Building and pushing Docker images to Azure Container Registry with Azure DevOps Pipelines.

When it comes to DevOps Docker is an integral part of it. Nowadays no development can be done without the help of docker. In this article, we will discuss how can we use Azure DevOps Pipeline to build and push images to the Azure container registry. Here is the end-to-end Video of this post. I have created a solution that shows an end-to-end demo of this concept.

What is Azure Container Registry?

Azure Container Registry is a private registry for hosting container images. Using the Azure Container Registry, you can store Docker-formatted images for all types of container deployments. Azure Container Registry integrates very well with orchestrators hosted in Azure Container Service, including Docker Swarm, DC/OS, and Kubernetes. You can use the familiar tooling capable of working with the open-source Docker Registry v2 so it is a seamless experience for Docker hub users.

Here are the features of the Azure container registry:

  • Store and manage container images across all types of Azure deployments
  • Use familiar, open-source Docker command line interface (CLI) tools
  • Keep container images near production deployments to reduce network latency and costs.
  • Simplify registry access management with Azure Active Directory by granting access based on Role-based access control.
  • Maintain Windows and Linux container images in a single Docker registry.

What is DevOps Pipeline?

DevOps pipeline is used for implementing CI/CD process to automate building, testing, and deployment of code.

  • A pipeline enables a constant flow of changes into production via an automated software production line.
  • Pipelines create a repeatable, reliable, and incrementally improving process for taking software from concept to customer.
  • Pipelines require infrastructure, this infrastructure will have a direct impact on the effectiveness of the pipeline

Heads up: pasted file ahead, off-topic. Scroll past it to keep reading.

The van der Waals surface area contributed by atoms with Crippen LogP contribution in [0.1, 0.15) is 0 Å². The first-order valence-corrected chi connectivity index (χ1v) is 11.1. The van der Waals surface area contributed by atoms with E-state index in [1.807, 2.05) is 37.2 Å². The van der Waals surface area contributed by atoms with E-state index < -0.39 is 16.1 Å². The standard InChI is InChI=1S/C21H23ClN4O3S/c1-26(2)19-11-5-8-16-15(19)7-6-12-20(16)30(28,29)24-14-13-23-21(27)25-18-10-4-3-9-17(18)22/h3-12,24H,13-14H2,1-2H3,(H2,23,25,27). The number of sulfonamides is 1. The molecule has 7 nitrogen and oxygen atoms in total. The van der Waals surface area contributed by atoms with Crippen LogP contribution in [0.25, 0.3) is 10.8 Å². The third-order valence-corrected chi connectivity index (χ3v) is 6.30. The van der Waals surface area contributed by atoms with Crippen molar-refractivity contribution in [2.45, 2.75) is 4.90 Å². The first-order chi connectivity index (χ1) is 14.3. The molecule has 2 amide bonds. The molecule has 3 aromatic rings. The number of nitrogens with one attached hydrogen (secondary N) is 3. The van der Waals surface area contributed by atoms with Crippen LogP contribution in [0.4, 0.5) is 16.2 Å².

What is Azure Pipeline?

Azure Pipelines is a cloud service that you can use to automatically build and test your code and make it available to other users.

Features of Azure Pipeline.

  • Work with any language or platform – Python, Java, PHP, Ruby, C#, and Go
  • Deploy to different types of targets at the same time
  • Integrate with Azure deployments – Container registries, virtual machines, Azure services, or any on-premises or cloud target (Microsoft Azure, Google Cloud, or AWS)
  • Build on Windows, Linux, or macOS machines
  • Integrate with GitHub
  • Work with open-source projects

Solution Overview

In this solution, we will create an Azure container registry and then build a Docker image from the Github code repo to push the image into the Azure container registry. This is a typical solution used for any DevOps Pipeline.

First, we will clone the code from the existing sample Github Repo and then create an Azure resource group and container registry. Here is the code:

git clone https://github.com/MicrosoftDocs/pipelines-javascript-docker
az login
#I have used Powershell ISE to run Azure CLI code 
#but if you want to use Azure CLI then change these variables 
#accordingly by removing $
$rg="demo-rg"
$acrname="myacr07"
$loc="eastus"
# Create a resource group
az group create --name $rg --location $loc

# Create a container registry
az acr create --resource-group $rg --name $acrname --sku Basic

Then I created Azure Pipeline and here are step-by-step instructions:

  1. Go to Your Azure DevOps Org

2. Select Pipeline to create the pipeline.

3. Create a new Pipeline.

4. Select your code organization.

5. Select GitHub Repo.

6. Configure the pipeline.

7. Select the image configurations.

8. Review Image config. Actually when you selected the “Build and push the image into Docker registry” option while configuring the pipeline Azure creates this template which has a built-in Task to build and push the docker image into Azure Container Registry.

9. Test if the container image is pushed into the Azure Container registry or not? We can see that the Image is pushed successfully.

I hope you enjoyed it.

Leave a Reply

Fill in your details below or click an icon to log in:

WordPress.com Logo

You are commenting using your WordPress.com account. Log Out /  Change )

Twitter picture

You are commenting using your Twitter account. Log Out /  Change )

Facebook photo

You are commenting using your Facebook account. Log Out /  Change )

Connecting to %s

This site uses Akismet to reduce spam. Learn how your comment data is processed.